At their Cloud’s Next 19 conference, Google has announced the launch of an expanded AI platform. For a number of years Google has been expanding it’s portfolio to compete with AI products from Azure and AWS. But this is the first time that the platform can be considered “end-to-end”.
The AI platform consists of a range of products, each tailored to their own task. Some are now very mature, BigQuery, for example, has been around since 2010. But the two big additions are the tight integration of the managed Kubeflow service and, what we helped develop, the AI Hub.
Kubeflow is gaining a lot of traction, because up to now developing Data Science pipelines were always a custom affair. For each project you would begin with a basic pipeline in Python, split each phase out into Docker containers then attempt to hook them together with some complicated Docker Compose or Kubernetes setup.
Thankfully I can now talk about this in the past tense. Projects like Pachyderm are helping us to control dataflow. Kubeflow attempts to abstract out the development, training and serving of models. It provides these abstractions so you can perform these tasks in the same way every time. This is great news for companies that are developing internal Data Science platforms, because it standardises how Data Scientists develop. And best of all, it’s all Kubernetes-native.
Kubeflow pipelines is a companion project that provides a scheduling runtime for Data Science jobs. In other words, it’s a distributed pipelining tool. This is in direct competition with Pachyderm and at the moment Pachyderm has more features. But the tight integration with Kubeflow is a plus. Indeed, right now my clients are using both of these products in tandem.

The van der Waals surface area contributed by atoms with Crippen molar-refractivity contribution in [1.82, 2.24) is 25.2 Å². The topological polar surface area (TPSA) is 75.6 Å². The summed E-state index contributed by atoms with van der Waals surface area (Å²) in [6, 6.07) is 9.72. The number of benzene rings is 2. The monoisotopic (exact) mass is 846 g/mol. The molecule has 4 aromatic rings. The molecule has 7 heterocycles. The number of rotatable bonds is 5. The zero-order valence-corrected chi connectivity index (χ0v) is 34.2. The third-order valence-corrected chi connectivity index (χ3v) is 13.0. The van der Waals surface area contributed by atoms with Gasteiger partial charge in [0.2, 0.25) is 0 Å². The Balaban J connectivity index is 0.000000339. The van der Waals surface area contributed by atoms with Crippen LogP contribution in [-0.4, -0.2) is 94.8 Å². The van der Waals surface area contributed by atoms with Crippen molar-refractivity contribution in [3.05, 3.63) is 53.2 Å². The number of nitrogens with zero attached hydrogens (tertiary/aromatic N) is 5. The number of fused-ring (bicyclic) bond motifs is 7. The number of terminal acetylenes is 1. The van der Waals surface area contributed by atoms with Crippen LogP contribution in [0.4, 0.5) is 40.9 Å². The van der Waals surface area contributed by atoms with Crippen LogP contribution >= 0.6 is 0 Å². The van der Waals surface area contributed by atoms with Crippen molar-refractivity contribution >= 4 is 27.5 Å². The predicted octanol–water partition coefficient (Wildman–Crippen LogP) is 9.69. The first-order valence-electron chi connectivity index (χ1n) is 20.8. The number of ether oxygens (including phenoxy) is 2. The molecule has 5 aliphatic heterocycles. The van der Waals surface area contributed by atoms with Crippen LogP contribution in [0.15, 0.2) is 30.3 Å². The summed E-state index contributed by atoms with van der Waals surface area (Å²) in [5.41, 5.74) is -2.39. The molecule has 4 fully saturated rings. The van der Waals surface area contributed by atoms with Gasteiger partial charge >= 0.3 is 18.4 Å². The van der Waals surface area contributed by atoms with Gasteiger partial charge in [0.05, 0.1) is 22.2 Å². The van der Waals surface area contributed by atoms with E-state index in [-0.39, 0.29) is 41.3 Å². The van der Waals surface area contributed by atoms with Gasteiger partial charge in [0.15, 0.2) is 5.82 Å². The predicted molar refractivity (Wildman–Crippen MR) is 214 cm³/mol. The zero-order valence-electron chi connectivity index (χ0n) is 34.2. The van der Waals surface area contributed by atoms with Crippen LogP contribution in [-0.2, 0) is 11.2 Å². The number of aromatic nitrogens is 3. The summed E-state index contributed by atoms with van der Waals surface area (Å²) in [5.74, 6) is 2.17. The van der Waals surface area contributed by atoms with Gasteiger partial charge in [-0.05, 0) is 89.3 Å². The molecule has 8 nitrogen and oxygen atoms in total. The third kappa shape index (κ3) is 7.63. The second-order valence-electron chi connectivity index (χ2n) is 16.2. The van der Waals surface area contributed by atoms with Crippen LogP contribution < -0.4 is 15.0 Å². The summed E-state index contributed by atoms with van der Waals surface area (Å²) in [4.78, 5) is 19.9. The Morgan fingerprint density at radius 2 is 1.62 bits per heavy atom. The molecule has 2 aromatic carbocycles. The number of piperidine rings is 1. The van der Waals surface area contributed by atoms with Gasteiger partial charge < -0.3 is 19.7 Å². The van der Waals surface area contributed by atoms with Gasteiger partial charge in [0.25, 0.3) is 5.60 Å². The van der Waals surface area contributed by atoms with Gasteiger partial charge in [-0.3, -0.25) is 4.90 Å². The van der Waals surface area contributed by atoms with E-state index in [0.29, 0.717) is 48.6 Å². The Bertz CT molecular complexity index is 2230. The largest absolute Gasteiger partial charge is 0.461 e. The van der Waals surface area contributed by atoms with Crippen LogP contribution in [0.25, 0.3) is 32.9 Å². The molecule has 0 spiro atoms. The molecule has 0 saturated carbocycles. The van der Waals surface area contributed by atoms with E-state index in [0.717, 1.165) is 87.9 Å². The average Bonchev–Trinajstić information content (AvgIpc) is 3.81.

In another strategy that is at odds with its competitors, Google is releasing a library of general purpose AI components. They comprise of a range of task specific pipelines, hosted Services and general out-of-the-box algorithms. I find this interesting, because it really does democratise Data Science. Rather than hoarding algorithms, they are promoting sharing and reuse.
Winder Research helped develop some of the Text components (NLP) in a project that used the BERT word-level embedding for classification purposes.
With Kubernetes, Google is dominating cluster computing both on-premise (in-house platforms) and in the cloud. With the beauty of being able to migrate from one to the other very easily.
Google’s AI platform is aiming to do the same thing. They release their components under an open-source model to allow people to migrate from minikube to on-premise into the cloud. And I don’t begrudge this, I think it’s a win-win for Developers and for Google. We get better open-source tooling and they get people using their services.
If you need any help developing Data Science projects on Google’s AI platform or on-premise, please do get in touch.